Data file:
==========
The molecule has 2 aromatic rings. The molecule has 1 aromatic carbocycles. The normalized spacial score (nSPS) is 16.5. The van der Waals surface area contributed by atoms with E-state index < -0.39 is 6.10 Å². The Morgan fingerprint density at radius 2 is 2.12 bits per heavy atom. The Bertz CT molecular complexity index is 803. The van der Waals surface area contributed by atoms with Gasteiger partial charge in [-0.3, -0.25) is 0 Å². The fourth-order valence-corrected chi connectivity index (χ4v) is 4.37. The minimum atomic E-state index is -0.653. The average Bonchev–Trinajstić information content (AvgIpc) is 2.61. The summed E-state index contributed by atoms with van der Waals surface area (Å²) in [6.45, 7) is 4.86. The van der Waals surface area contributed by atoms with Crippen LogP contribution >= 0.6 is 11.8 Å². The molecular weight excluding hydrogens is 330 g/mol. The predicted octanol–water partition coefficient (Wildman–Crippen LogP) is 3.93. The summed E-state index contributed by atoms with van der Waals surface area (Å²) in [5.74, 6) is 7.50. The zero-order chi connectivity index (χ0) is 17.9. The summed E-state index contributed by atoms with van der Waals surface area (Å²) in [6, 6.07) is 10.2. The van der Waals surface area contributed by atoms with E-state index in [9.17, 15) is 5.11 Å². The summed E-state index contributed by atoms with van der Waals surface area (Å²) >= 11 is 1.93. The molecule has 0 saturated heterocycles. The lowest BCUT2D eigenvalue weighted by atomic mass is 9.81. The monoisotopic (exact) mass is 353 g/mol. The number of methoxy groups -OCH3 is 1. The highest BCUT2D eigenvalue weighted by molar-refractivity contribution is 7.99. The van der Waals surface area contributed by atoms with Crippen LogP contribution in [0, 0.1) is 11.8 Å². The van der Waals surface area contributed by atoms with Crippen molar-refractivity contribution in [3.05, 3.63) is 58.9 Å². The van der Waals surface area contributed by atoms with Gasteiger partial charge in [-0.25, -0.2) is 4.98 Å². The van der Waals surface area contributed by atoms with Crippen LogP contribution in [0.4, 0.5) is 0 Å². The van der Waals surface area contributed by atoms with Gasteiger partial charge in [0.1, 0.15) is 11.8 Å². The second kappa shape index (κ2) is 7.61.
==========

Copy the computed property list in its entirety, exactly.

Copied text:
The molecule has 2 aromatic rings. The molecule has 1 aromatic carbocycles. The normalized spacial score (nSPS) is 16.5. The van der Waals surface area contributed by atoms with E-state index < -0.39 is 6.10 Å². The Morgan fingerprint density at radius 2 is 2.12 bits per heavy atom. The Bertz CT molecular complexity index is 803. The van der Waals surface area contributed by atoms with Gasteiger partial charge in [-0.3, -0.25) is 0 Å². The fourth-order valence-corrected chi connectivity index (χ4v) is 4.37. The minimum atomic E-state index is -0.653. The average Bonchev–Trinajstić information content (AvgIpc) is 2.61. The summed E-state index contributed by atoms with van der Waals surface area (Å²) in [6.45, 7) is 4.86. The van der Waals surface area contributed by atoms with Crippen LogP contribution >= 0.6 is 11.8 Å². The molecular weight excluding hydrogens is 330 g/mol. The predicted octanol–water partition coefficient (Wildman–Crippen LogP) is 3.93. The summed E-state index contributed by atoms with van der Waals surface area (Å²) in [5.74, 6) is 7.50. The zero-order chi connectivity index (χ0) is 17.9. The summed E-state index contributed by atoms with van der Waals surface area (Å²) in [6, 6.07) is 10.2. The van der Waals surface area contributed by atoms with E-state index in [9.17, 15) is 5.11 Å². The summed E-state index contributed by atoms with van der Waals surface area (Å²) >= 11 is 1.93. The molecule has 0 saturated heterocycles. The lowest BCUT2D eigenvalue weighted by atomic mass is 9.81. The monoisotopic (exact) mass is 353 g/mol. The number of methoxy groups -OCH3 is 1. The highest BCUT2D eigenvalue weighted by molar-refractivity contribution is 7.99. The van der Waals surface area contributed by atoms with Crippen LogP contribution in [0, 0.1) is 11.8 Å². The van der Waals surface area contributed by atoms with Crippen molar-refractivity contribution in [3.05, 3.63) is 58.9 Å². The van der Waals surface area contributed by atoms with Gasteiger partial charge in [-0.25, -0.2) is 4.98 Å². The van der Waals surface area contributed by atoms with Crippen LogP contribution in [0.4, 0.5) is 0 Å². The van der Waals surface area contributed by atoms with Gasteiger partial charge in [0.1, 0.15) is 11.8 Å². The second kappa shape index (κ2) is 7.61.